Thursday, March 27, 2008

NBC/WSJ Poll Oversampled

For all Obama fans who planned to sleep a whole lot better after learning about a new NBC/WSJ poll that showed Rev. Jeremiah Wright didn't hurt Sen. Obama's campaign one tiny little bit, well, start worrying again.

Taylor Marsh links to a post from First Read that fesses up to oversampling in the much-hyped poll.

The new NBC/WSJ poll (pdf) out today has Hillary Clinton and Barack Obama tied at 45%. The margin of error is 3.7%. The poll was of all registered voters, not just Democrats. Both Hillary and Obama's unfavorability ratings increased somewhat from two weeks ago. Combining the "somehat "and "very negative" categories, Obama was at 28% unfavorable two weeks ago and is at 32% now. Hillary was at 43% and is now at 48%.
At first blush, it would appear that Hillary was tanking with Republicans. But as Marsh writes, the amazing phenomena about the NBC/WSJ poll is not how Obama was better liked than Hillary; it's the pesky part about oversampling from First Read that places the entire exercise into question:
[W]e oversampled African-Americans in order to get a more reliable cross-tab on many of the questions we asked in this poll regarding Sen. Barack Obama's speech on race and overall response to last week's Rev. Jeremiah Wright dustup.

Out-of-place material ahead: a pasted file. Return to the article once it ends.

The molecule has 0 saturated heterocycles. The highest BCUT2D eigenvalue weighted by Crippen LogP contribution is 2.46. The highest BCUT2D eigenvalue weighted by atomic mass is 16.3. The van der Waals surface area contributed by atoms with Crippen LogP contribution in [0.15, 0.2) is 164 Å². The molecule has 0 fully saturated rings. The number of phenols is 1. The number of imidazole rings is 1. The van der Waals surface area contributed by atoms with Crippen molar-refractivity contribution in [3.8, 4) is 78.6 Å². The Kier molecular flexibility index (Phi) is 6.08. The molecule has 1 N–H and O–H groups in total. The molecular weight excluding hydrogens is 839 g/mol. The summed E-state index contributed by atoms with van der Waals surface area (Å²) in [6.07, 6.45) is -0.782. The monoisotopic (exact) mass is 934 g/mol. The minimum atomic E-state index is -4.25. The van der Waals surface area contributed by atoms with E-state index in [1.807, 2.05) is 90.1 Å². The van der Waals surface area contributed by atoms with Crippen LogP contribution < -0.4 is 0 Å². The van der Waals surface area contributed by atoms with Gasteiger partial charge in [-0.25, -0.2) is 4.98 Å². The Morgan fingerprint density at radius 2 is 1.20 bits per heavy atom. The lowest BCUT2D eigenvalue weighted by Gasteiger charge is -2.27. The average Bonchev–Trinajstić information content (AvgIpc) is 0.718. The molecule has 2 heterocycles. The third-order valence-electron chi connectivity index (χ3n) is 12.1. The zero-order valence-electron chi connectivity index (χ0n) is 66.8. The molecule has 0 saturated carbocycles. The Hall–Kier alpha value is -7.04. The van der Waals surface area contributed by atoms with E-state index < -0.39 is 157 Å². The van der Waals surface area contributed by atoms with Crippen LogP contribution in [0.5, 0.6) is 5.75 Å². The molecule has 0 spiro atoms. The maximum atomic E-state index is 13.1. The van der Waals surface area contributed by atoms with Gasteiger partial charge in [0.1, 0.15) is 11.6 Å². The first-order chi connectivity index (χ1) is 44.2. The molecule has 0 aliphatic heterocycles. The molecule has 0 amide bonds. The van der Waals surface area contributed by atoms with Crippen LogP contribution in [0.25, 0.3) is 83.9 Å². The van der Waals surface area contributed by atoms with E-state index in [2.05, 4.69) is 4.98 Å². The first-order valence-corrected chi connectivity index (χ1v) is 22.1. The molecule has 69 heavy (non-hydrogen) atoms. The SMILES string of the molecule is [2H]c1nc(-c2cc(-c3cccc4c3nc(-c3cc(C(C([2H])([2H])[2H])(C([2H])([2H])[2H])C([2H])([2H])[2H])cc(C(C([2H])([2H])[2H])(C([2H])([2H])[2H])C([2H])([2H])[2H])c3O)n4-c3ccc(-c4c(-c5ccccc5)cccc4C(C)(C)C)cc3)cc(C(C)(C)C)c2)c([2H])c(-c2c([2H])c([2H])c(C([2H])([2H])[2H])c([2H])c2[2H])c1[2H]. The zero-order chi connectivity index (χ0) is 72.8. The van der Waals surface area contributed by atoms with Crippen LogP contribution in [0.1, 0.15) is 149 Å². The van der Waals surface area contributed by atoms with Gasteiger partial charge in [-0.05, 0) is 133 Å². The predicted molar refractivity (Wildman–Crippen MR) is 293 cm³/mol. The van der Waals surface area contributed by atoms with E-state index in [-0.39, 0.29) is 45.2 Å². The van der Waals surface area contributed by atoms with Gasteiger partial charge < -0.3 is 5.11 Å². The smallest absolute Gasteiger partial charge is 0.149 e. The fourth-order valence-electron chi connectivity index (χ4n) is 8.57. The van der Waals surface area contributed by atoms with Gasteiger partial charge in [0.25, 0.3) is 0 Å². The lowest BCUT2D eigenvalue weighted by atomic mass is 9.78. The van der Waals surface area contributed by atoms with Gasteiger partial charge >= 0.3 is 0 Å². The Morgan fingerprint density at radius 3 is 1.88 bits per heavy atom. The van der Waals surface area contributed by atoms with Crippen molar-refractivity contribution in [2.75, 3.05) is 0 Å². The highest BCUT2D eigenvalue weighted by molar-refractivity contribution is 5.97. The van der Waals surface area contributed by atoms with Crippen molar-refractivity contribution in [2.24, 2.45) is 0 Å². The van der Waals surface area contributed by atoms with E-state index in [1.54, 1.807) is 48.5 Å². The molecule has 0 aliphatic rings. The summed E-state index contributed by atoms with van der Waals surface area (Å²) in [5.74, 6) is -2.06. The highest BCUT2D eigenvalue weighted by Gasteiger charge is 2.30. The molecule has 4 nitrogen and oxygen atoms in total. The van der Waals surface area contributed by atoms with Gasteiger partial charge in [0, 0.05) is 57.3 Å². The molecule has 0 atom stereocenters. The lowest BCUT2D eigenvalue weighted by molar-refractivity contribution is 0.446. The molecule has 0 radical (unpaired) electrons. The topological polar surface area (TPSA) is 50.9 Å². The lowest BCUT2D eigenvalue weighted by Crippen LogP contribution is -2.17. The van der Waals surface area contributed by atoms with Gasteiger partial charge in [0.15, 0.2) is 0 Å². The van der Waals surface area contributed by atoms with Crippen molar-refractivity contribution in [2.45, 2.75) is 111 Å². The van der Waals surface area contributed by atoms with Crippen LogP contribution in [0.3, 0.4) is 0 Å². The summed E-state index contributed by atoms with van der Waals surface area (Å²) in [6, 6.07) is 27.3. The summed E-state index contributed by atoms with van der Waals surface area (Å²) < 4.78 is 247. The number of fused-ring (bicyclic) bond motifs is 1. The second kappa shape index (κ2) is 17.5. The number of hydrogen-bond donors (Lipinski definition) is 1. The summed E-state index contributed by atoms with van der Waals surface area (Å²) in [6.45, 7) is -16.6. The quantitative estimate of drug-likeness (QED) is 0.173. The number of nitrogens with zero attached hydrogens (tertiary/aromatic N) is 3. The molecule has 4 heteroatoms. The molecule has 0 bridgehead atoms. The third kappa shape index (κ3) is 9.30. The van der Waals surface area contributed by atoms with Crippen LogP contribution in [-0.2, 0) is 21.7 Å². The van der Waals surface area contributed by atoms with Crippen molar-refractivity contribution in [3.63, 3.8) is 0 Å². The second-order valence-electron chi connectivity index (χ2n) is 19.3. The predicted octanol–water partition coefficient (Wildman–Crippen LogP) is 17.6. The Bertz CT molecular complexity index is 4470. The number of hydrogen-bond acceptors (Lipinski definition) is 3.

Yep, makes perfect sense. Or perhaps not...Especially after Marsh's eagle-eyed analysis with a link from A/P noted that perhaps First Read "should also have included [a very] important nugget."

Yet people familiar with Obama's remarks were about evenly split between those who said they felt reassured about his feelings on race, and those who said they still had doubts. Slightly more said Obama has said enough about race than said he needs to address it further.

In all instances, whites were more dubious than blacks about whether Obama had handled the issue successfully. Democrats were far more supportive than Republicans, while independents were likelier to be divided.

Oh dear...

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